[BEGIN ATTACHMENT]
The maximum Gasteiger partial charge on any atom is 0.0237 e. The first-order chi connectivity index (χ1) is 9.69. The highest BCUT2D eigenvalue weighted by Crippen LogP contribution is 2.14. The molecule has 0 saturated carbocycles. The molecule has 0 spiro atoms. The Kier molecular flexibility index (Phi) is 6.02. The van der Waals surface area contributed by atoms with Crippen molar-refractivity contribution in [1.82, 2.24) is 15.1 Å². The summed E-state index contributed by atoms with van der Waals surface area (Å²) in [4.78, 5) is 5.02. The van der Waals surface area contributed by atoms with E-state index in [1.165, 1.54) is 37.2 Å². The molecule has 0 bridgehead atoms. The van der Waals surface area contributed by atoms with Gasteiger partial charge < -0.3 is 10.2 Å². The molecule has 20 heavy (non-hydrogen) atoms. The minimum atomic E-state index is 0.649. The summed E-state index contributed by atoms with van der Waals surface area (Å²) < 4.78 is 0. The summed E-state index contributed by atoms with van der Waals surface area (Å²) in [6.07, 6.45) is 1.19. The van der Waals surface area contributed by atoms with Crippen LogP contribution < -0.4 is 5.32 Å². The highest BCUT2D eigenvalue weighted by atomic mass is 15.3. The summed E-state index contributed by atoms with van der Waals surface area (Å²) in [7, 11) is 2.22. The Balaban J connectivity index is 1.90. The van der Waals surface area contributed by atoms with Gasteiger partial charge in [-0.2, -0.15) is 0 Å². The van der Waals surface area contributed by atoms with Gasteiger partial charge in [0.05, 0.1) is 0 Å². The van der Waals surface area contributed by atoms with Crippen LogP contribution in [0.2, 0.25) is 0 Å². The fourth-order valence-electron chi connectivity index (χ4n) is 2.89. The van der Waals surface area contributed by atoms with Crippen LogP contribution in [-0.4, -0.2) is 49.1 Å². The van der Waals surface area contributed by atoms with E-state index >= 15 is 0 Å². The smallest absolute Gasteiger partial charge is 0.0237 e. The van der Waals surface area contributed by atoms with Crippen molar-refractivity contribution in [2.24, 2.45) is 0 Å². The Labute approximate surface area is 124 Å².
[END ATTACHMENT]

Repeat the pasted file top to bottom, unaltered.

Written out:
The maximum Gasteiger partial charge on any atom is 0.0237 e. The first-order chi connectivity index (χ1) is 9.69. The highest BCUT2D eigenvalue weighted by Crippen LogP contribution is 2.14. The molecule has 0 saturated carbocycles. The molecule has 0 spiro atoms. The Kier molecular flexibility index (Phi) is 6.02. The van der Waals surface area contributed by atoms with Crippen molar-refractivity contribution in [1.82, 2.24) is 15.1 Å². The summed E-state index contributed by atoms with van der Waals surface area (Å²) in [4.78, 5) is 5.02. The van der Waals surface area contributed by atoms with E-state index in [1.165, 1.54) is 37.2 Å². The molecule has 0 bridgehead atoms. The van der Waals surface area contributed by atoms with Gasteiger partial charge < -0.3 is 10.2 Å². The molecule has 20 heavy (non-hydrogen) atoms. The minimum atomic E-state index is 0.649. The summed E-state index contributed by atoms with van der Waals surface area (Å²) < 4.78 is 0. The summed E-state index contributed by atoms with van der Waals surface area (Å²) in [6.07, 6.45) is 1.19. The van der Waals surface area contributed by atoms with Crippen LogP contribution < -0.4 is 5.32 Å². The highest BCUT2D eigenvalue weighted by atomic mass is 15.3. The summed E-state index contributed by atoms with van der Waals surface area (Å²) in [7, 11) is 2.22. The Balaban J connectivity index is 1.90. The van der Waals surface area contributed by atoms with Gasteiger partial charge in [-0.2, -0.15) is 0 Å². The van der Waals surface area contributed by atoms with Gasteiger partial charge in [0.05, 0.1) is 0 Å². The van der Waals surface area contributed by atoms with Crippen LogP contribution in [0.2, 0.25) is 0 Å². The fourth-order valence-electron chi connectivity index (χ4n) is 2.89. The van der Waals surface area contributed by atoms with Crippen LogP contribution in [-0.4, -0.2) is 49.1 Å². The van der Waals surface area contributed by atoms with E-state index >= 15 is 0 Å². The smallest absolute Gasteiger partial charge is 0.0237 e. The van der Waals surface area contributed by atoms with Crippen molar-refractivity contribution in [2.24, 2.45) is 0 Å². The Labute approximate surface area is 124 Å².